TETCHIER and tetchier.

As PMQs progressed Bozza’s irritation at the line of attack from the chief comrade grew and grew; so much so that the static electricity ricocheting around the Commons chamber seemed to be affecting the PM’s hair wildly.

The Labour knight began his weekly onslaught by expressing “shock and anger” at the terrible death in the US of George Floyd and expressed surprise the PM had not yet felt the need to mention it but urged him to relate the UK’s “abhorrence” when he next spoke to his chum in the White House.

Boris quickly associated himself with his opponent’s words, saying what had happened across the pond was “appalling and inexcusable”. Funny though, the words Donald Trump never crossed his lips.

As expected, Sir Keir picked up on a report that suggested our straw-haired premier was taking “direct control” of Government’s response to the virus and so asked, to Labour laughter, who had been in direct control thus far.

The PM sniffed and hit back, to noises of encouragement from the Tory benches, listing his Government’s achievements, like getting the death rate down, and once again insisted the public’s “good British common sense” would see the country through.

Then came Boris’s first level of irritation, telling the Labour leader: “What the country would like to hear from him is more signs of co-operation in that endeavour.”

The chief comrade, leaning on the dispatch box, pointed out how he had written confidentially to the PM two weeks ago to offer support in getting children back to school south of the Border but…didn’t get a reply.

When Sir K claimed a poll had shown the public had lost trust in the Government’s handling of the pandemic Boris reached the second level of irritation.

He expressed surprise at the Labour knight’s tone given he had “taken the trouble” to ring him up and had gone through the Government’s plan, which the Leader of the Opposition had “thoroughly endorsed”.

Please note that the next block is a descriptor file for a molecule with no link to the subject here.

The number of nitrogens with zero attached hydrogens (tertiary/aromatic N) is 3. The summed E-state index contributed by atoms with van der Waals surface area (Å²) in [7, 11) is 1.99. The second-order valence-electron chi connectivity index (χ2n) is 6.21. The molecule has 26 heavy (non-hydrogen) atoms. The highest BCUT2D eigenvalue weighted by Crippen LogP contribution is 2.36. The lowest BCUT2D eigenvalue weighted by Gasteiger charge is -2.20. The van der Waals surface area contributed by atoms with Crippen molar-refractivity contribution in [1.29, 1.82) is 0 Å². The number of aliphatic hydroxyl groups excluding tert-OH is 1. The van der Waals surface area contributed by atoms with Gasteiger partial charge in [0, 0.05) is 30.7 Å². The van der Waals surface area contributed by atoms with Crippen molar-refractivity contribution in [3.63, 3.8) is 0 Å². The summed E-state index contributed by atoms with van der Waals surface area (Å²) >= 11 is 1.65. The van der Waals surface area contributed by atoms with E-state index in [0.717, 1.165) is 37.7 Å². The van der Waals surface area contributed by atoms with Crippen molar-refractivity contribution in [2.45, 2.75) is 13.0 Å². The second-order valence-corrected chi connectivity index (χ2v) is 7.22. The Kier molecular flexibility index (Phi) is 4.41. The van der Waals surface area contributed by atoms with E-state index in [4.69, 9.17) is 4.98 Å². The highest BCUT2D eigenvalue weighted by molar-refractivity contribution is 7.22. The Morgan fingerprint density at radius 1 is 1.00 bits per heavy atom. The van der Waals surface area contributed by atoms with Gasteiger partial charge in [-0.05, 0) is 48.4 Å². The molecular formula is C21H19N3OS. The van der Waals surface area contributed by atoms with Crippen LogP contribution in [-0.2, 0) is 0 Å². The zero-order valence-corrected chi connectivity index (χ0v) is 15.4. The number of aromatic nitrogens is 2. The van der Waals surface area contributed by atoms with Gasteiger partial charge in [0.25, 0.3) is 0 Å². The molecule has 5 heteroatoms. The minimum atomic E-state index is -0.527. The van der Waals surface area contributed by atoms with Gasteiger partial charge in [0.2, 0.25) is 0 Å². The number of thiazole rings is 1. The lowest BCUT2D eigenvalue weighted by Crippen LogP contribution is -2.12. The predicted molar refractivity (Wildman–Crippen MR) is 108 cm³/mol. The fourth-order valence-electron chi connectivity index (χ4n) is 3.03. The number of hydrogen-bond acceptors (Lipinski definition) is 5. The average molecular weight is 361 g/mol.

The atmosphere got icier as the chief comrade rounded on the Government’s “world-beating” test and trace scheme, which, he said, was not fully up and running as promised but the PM muttered from his seat: “It’s not true.”

Then, banging the dispatch box, Boris reached the third level of irritation, accusing his opposite number of casting aspersions on people who had volunteered to set up the new scheme from a standing start as a result of which “thousands of people” had been tested and were self-isolating.

As Tory hear hears rang out, the Labour chief calmly pointed out there were no precise figures and that even when the Government used statistics there were concerns from the official Statistics Authority they were not being used properly. Again, he raised the issue of public trust.

By now, Boris’s blood began to boil as he reached level four, complaining: “I really do not see the purpose of these endless attacks on public trust and confidence.”

Sir Keir snapped: “The PM confuses scrutiny for attacks.” Insisting he had been supporting the Government, he told Bozza: “But boy, he makes it difficult to support this Government over the last two weeks.”

The Labour chief challenged on the Government’s alert level, suggesting being at level four did not allow the lifting of the current restrictions.

As the Old Etonian reached the fifth level of irritation, he again banged the dispatch box, insisting the Labour knight knew “perfectly well” the alert level DID allow the easing, pointing out how, during their cosy tete-a-tete on the telephone, he did not raise the issue once.

The static in his hair fizzing, Boris accused Sir K of a U-turn of backing the Government strategy and now opposing it. “Our policy is test, trace and isolate, his policy is agree, U-turn and criticise,” he declared.

While the PM gave a robust response to his opponent’s attacks, Sir K knows, after years of Corbyn’s missed punches, Boris is beginning to take a few hits on the chin and doesn’t like it.